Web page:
How to cut tin for crafts : LUSENET : Countryside : One Thread

I've got a lot of extra tin from barns around here, and I have seen a lot of nice craft projects done with tin. But I can't figure out how they get those nice clean cuts- I have tried tin snips and the results are awful (and I end up sore from the effort!) Any suggestions? Joy

-- Joy (, October 08, 2001



The old time tinsmiths had sets of snips. Usually there would be at least four snips in a set. Some cut curves to the righ and some cut to the left and so on. Most of us today have only one kind and we usually do not do so well. It is because we do not have the right set of tools. I am not sure where one might buy the snip sets.

-- Ed Copp (OH) (, October 08, 2001.

-- tin snip sets (, October 08, 2001.

more snips

-- Rose (, October 08, 2001.

Tin snips are still the answer, when they are sharp and correctly tensioned; start at a junk shop or flea market and get the oldest pair you can find, make sure the jaw sections are straight and without large nicks. Take them home, put the jaw section (one side at a time)in a vice, take a fine groove file, hold it with both hands and start at the pivot area and push it towards the tip with heavy pressure tilting the file about 7 degrees down from perpendicular to the bypass area of the jaw, stroke until the nicks are gone and you have a shiney "new" metal edge; repeat at the other edge.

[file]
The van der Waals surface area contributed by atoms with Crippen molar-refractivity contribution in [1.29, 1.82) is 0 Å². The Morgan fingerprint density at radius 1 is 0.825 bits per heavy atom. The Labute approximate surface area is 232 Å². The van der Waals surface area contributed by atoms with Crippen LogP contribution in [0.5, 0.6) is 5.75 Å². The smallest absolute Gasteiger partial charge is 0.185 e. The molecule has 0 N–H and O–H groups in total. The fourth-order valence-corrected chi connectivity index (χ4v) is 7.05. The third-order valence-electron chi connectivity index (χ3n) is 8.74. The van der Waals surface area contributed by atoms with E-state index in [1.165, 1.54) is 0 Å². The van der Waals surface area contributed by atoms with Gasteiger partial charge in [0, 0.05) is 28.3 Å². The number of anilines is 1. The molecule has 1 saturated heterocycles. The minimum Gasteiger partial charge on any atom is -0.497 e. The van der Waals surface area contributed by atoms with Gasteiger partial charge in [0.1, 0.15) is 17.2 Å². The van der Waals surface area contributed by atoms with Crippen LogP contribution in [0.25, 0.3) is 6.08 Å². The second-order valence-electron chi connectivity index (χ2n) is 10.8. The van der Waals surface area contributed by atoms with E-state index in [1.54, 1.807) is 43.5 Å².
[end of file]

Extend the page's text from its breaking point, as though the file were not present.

Take them out of the vice, lubricate and adjust the bolt that holds them together so that there is no light comming through the area where the two jaws are in contact with each other. Readjust the bolt as needed to prevent light at contact points; at this time your snips should cut newspaper (single page); and yes this is hard on a file, it proabily won't last beyond 20 years. This is the exact same way you sharpen sissors.

Remember that the cut edge of tin is like razor blades (handle accordingly) and the snips that are curved left and right are actually known as aviation snips and sharpened exactly the same way. It is suggested that you keep different size pairs of snips for different thicknesses of tin, wear leather gloves until you get comfortable with the tools, rust is your enemy, keep 'em greased.

-- mitch hearn (, October 08, 2001.

JOY if your into hard work tin snips are the way to go. if not then buy a elect. nibbler. ithink northern hyd. has them. Bob se,ks.

-- Bobco (, October 09, 2001.

Thanks for the great ideas- I hope to gather tin tomorrow and start some projects! I intend to try both old fashioned and new fangled ideas and see what works around here best! Thanks again, Joy

-- Joy (, October 11, 2001.

I cut tin all the time with my plasma arc cutter. It will cut through tin almost as fast as you can move your hand. This tool is unbelievable, but expensive. No sharp edges either.

-- Glenn (, October 15, 2001.

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